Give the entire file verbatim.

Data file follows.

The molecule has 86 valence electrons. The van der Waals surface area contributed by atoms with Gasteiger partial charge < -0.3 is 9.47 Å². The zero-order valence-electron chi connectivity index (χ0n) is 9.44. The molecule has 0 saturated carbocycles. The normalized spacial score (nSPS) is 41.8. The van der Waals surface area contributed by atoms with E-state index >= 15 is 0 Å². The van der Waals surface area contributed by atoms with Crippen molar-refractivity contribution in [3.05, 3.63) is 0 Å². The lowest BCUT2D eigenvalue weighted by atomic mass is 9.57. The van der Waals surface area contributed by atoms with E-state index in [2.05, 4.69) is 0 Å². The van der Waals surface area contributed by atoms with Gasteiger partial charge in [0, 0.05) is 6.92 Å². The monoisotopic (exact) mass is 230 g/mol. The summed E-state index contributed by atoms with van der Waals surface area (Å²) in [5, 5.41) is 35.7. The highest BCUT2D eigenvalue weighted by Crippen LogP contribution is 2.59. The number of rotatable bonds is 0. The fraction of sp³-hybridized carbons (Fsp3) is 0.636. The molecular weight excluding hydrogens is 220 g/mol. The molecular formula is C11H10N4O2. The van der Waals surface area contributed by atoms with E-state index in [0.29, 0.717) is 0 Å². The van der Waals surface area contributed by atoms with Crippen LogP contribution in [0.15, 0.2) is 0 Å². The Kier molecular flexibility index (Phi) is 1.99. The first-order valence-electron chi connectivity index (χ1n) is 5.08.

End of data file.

The molecule has 86 valence electrons. The van der Waals surface area contributed by atoms with Gasteiger partial charge < -0.3 is 9.47 Å². The zero-order valence-electron chi connectivity index (χ0n) is 9.44. The molecule has 0 saturated carbocycles. The normalized spacial score (nSPS) is 41.8. The van der Waals surface area contributed by atoms with E-state index >= 15 is 0 Å². The van der Waals surface area contributed by atoms with Crippen molar-refractivity contribution in [3.05, 3.63) is 0 Å². The lowest BCUT2D eigenvalue weighted by atomic mass is 9.57. The van der Waals surface area contributed by atoms with E-state index in [2.05, 4.69) is 0 Å². The van der Waals surface area contributed by atoms with Gasteiger partial charge in [0, 0.05) is 6.92 Å². The monoisotopic (exact) mass is 230 g/mol. The summed E-state index contributed by atoms with van der Waals surface area (Å²) in [5, 5.41) is 35.7. The highest BCUT2D eigenvalue weighted by Crippen LogP contribution is 2.59. The number of rotatable bonds is 0. The fraction of sp³-hybridized carbons (Fsp3) is 0.636. The molecular weight excluding hydrogens is 220 g/mol. The molecular formula is C11H10N4O2. The van der Waals surface area contributed by atoms with E-state index in [0.29, 0.717) is 0 Å². The van der Waals surface area contributed by atoms with Crippen LogP contribution in [0.15, 0.2) is 0 Å². The Kier molecular flexibility index (Phi) is 1.99. The first-order valence-electron chi connectivity index (χ1n) is 5.08.